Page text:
FEV 14-23 1943
|American Soldiers Taking Cover in Kasserine Pass|
|This map is here thanks to Flames Of War|
Below is from the World War II Division Chronicles, 1st Armored Division, U.S. Army Center of Military History:
II Corps committed Combat Command A (CCA) to help defend the Fäid Pass, east of Sbeïtla, where the division was headquartered. The Germans attacked the pass on 30 January and the defending allied troops were unable to hold their ground. CCA arrived too late stop the enemy assault and organized a counterattack to regain the pass. The command failed twice in its attempts to recapture the pass. The division alerted Combat Command C (CCC), which was then moving towards Sidi Bou Zid, for participation in the operation, but instead it was diverted to the Maizila Pass in the south. Unreinforced but under orders to retake the Fäid Pass, CCA was unable to accomplish the mission, and finally assumed a defensive posture on 1 February.
The remains from a PzKpfw III close to the Kasserine Pass, in Tunisia, mark the scenery of one of the less memorable facts of the American forces. They where very green in comparison with the German and Italian opponents.
Two weeks later the enemy launched a massive offensive towards Sidi Bou Zid, and once again II Corps directed that CCA stave off the attack. The men of the command encountered the German force east of Sidi Bou Zid. Enemy forces inflicted heavy tank losses on CCA, and succeeded in enveloping elements of the command. CCC, reinforced with men from CCB, drove towards Sidi Bou Zid on 14 February in an attempt to push through the enemy to reach their trapped comrades. They were unable to sustain an effective counterattack, however, and were forced to fall back after suffering heavy casualties. The following night CCA's encircled elements tried to withdraw from their isolated positions, but many soldiers were captured or killed in the attempt. When no more troops could be expected to return to the Allied line, the division pulled back to defensive positions at Sbeïtla, Kasserine, and Fériana.
A U.S. reconnaissance party reenters Kasserine Pass along the Kasserine-Thala road. Rommel pushed his forces up this road during his attack through the pass. They stopped just before reaching Thala after indications of increasing Allied strength.
Assuming the division too weak to hold its new positions, the Germans moved to take Sbeïtla. OLD IRONSIDES however, held its ground and stopped the enemy attack. II Corps, assigned to protect the passes through the Dorsal Mountains, directed the division to Sbiba, Kasserine, Dernaïa and El Ma el Abiod on 17 February. Two days later the enemy offensive reached the Kasserine Pass. Allied troops retained their positions during the initial assault, but the line buckled in subsequent fighting and German troops broke into the pass. As Field Marshal Erwin Rommel's men came through the mountains, they drove north and west towards Thala and Tébessa. Divisional elements engaged the German force moving towards Tébessa and halted the enemy advance on the town. When his troops found unexpected resistance to the west, Rommel canceled the attack and recalled his troops. As the Germans withdrew towards the mountains, II Corps moved to retake Kasserine, and by 25 February the pass was again in Allied hands.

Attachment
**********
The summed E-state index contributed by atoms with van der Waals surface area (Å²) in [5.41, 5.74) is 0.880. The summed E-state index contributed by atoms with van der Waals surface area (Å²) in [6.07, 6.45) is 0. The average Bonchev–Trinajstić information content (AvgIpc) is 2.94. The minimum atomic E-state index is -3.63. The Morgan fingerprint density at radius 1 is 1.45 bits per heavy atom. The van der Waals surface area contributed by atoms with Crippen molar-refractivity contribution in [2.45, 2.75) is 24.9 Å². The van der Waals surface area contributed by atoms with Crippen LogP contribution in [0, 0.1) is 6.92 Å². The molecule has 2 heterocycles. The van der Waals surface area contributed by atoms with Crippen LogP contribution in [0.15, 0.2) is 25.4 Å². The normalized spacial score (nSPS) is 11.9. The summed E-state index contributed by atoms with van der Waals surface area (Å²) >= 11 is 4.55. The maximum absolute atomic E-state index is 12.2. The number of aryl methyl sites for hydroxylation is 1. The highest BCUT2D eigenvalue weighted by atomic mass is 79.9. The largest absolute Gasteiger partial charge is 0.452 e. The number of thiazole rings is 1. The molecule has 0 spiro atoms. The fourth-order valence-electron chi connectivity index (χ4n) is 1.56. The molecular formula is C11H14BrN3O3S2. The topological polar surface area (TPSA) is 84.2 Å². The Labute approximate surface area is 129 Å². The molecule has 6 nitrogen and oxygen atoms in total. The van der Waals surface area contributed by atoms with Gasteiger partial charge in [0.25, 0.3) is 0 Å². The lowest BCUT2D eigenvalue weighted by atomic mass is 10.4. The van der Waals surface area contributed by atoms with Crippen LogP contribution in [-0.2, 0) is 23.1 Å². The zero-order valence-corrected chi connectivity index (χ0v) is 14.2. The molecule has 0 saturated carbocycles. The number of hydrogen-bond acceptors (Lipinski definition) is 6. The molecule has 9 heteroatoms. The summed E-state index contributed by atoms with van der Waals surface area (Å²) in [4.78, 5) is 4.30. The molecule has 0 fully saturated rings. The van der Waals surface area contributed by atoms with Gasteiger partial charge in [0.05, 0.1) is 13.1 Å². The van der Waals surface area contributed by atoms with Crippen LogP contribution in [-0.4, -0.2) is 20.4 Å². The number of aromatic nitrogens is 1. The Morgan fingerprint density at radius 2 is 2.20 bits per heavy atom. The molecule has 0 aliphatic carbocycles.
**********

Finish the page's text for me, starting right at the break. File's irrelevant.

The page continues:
Kasserine Pass would teach the Americans how to fight the Wehrmacht. On February 19, Rommel probed the American lines, and concluded the Pass was the soft spot in the American lines. The next day, he personally led the attack that cracked the American defenses and sent them reeling back.
Almost everything the Americans believed was wrong. The M3 Lee and Grant tanks, mounting a 75mm fixed gun, had a high silhouette and was difficult to operate in combat with the heavy German pzkpfw Mark IV and Tiger panzers. Also, the Americans fought tank-to-tank, while the Germans concentrated their fire. The M3 would burn when hit and the riveted construction would shoot hot flying rivets around the crew compartment when it was hit. Also, tactical doctrine was inflexible and did not account for the rapid German advance.
The Americans suffered heavy losses of 1,000 dead, hundreds taken prisoner, and the loss of most of their heavy equipment. The Germans who analyzed the captured American equipment sent back unfavorable reports on the American tanks and guns, which would entice German commanders to underestimate the Americans in the future.
For the Americans studied Kasserine Pass even more intently than the Germans. They changed leadership where in was needed, and gave junior officers the authority to make on-the-spot decisions. The M3 tank was quickly replaced with the M4 Sherman, which mounted the same 75mm gun in a traversable turret. While it was never the equal of the German tanks, it was easier to maintain and traveled much further between refits.
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